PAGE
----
Camp 101: Knowing What Age is Right & How to Prepare your Child March 12, 2021
Share on facebook
Share on twitter
Share on linkedin
Share on email

Is your kid ready for sleepaway camp? If you’ve ever dropped your child off at a slumber party only to receive a 2 a.m. call saying he or she wants to come home, you might think “nope.”  But most kids are more ready to experience the rite of passage that is summer camp than their parents realize. “Yeah, yeah, yeah,” you’re probably thinking. “But is MY kid ready?” Only you (and your child) can say for sure, but there definitely are things you can do to find out—and to prepare your kid for going.

Like most things, different kids are ready at different times. An independent child who happily rushes out the door to go to school might be ready as early as six or seven, whereas a shy or anxious kid might not be ready even at eleven or twelve. Starting with a casual conversation about the idea of camp (not about your child going) is a good idea. Does he or she respond enthusiastically (“Woo-hoo! I’m ready to sing ‘Hello Muddah, Hello Faddah!’”)? Or does your child shrink away from the idea like a vampire from light? Your kid’s response should give you a strong sense of his or her readiness.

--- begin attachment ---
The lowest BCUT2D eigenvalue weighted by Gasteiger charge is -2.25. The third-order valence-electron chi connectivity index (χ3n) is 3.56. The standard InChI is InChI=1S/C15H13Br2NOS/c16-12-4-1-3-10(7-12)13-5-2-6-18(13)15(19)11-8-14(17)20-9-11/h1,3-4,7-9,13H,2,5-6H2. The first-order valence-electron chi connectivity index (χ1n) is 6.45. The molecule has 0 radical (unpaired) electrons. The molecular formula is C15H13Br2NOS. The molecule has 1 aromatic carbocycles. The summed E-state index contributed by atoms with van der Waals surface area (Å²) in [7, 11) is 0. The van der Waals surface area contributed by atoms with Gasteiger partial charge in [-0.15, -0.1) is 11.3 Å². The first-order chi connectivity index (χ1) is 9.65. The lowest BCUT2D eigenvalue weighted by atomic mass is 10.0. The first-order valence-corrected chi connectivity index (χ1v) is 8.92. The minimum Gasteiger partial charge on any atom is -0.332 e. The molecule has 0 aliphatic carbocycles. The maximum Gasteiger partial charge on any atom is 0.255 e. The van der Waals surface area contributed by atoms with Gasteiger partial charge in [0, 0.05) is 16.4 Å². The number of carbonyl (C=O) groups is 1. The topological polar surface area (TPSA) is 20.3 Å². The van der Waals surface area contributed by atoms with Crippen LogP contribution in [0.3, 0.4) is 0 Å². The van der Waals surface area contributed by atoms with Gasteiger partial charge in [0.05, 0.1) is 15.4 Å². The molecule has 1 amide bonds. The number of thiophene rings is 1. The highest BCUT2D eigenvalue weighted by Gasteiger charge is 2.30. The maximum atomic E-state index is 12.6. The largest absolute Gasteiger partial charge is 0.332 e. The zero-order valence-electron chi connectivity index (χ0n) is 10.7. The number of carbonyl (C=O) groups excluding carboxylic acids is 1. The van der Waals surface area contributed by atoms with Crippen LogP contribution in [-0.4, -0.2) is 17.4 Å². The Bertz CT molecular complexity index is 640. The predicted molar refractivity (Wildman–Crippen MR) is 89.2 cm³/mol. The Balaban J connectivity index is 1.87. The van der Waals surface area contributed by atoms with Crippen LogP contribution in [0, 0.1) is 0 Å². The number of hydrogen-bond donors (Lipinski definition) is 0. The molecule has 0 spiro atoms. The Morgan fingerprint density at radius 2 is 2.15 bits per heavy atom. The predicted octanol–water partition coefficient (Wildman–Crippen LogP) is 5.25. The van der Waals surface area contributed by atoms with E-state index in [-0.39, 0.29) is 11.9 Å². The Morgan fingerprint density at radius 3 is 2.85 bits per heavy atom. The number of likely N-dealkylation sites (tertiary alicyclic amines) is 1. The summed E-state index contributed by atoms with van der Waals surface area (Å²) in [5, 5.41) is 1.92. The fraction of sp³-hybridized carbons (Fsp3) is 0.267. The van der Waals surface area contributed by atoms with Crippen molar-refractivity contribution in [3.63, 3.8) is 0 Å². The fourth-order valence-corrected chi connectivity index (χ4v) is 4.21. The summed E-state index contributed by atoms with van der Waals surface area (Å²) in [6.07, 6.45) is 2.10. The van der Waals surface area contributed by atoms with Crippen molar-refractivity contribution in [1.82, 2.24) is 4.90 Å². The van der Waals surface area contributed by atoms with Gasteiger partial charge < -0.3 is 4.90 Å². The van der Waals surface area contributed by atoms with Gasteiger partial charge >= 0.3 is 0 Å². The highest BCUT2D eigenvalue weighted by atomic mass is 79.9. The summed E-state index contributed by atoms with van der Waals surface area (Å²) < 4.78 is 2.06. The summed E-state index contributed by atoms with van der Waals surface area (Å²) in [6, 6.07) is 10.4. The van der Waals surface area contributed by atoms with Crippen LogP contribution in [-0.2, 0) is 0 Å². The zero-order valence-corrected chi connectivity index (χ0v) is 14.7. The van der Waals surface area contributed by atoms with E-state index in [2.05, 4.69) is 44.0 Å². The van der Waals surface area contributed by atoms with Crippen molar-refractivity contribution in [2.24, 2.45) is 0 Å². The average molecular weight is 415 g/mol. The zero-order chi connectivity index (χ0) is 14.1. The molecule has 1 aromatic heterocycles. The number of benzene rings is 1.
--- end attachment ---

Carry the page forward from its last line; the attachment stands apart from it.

You should also assess your children’s self-care abilities. Can they shower on their own? Brush their teeth and groom themselves alone? These are questions you’ll want to ask, but you need to be honest with yourself. Some parents really want their kids to go to camp, so they convince themselves their children are ready before they truly are. Others are nervous about the idea, so they decide their kids aren’t ready. It doesn’t hurt to get the objective opinion of a trusted family member or friend.

It’s also important to know that some reticent kids are actually ready to handle sleepaway camp, but need a little (low-pressure) push. This is especially true for older kids. Try having your child talk to other kids who have gone to camp, watch promotional videos on camps’ websites (plus movies like “The Parent Trap” that portray camp in a fun way), or even visit a camp to see it first-hand. Other ways to make your young one more comfortable with going to camp include enrolling him or her with a friend, sibling, or cousin, and letting the child pick the camp of his or her choice. Yes, you loved the “Crazy Chuck’s Wild Wilderness Camp” you went to as a kid, but your child might be more happy at, say, dance camp.

Regardless of whether your kid is raring to go or a bit hesitant, it’s a good idea to “practice” being at camp beforehand to ease your little one into the experience. For example, you can pack your child a toiletry bag and then task him or her with showering, brushing, and grooming without any help for a week. You can also pack a suitcase with clothes and have your kid dress him- or herself out of it all week. You can even send your kid to sleep overnight at a friend’s or relative’s home. This will go a long way toward making your child—and you—feel a lot more prepared.

If after reading all of this, you still don’t think your kid is ready, don’t sweat it. There are alternatives, like family camp or day camp, that can help ready your child for sleepaway camp in the future—and they’re a lot of fun in their own right!

Written by Mike and Heather Spohr

Guest Contributor

Guest Contributor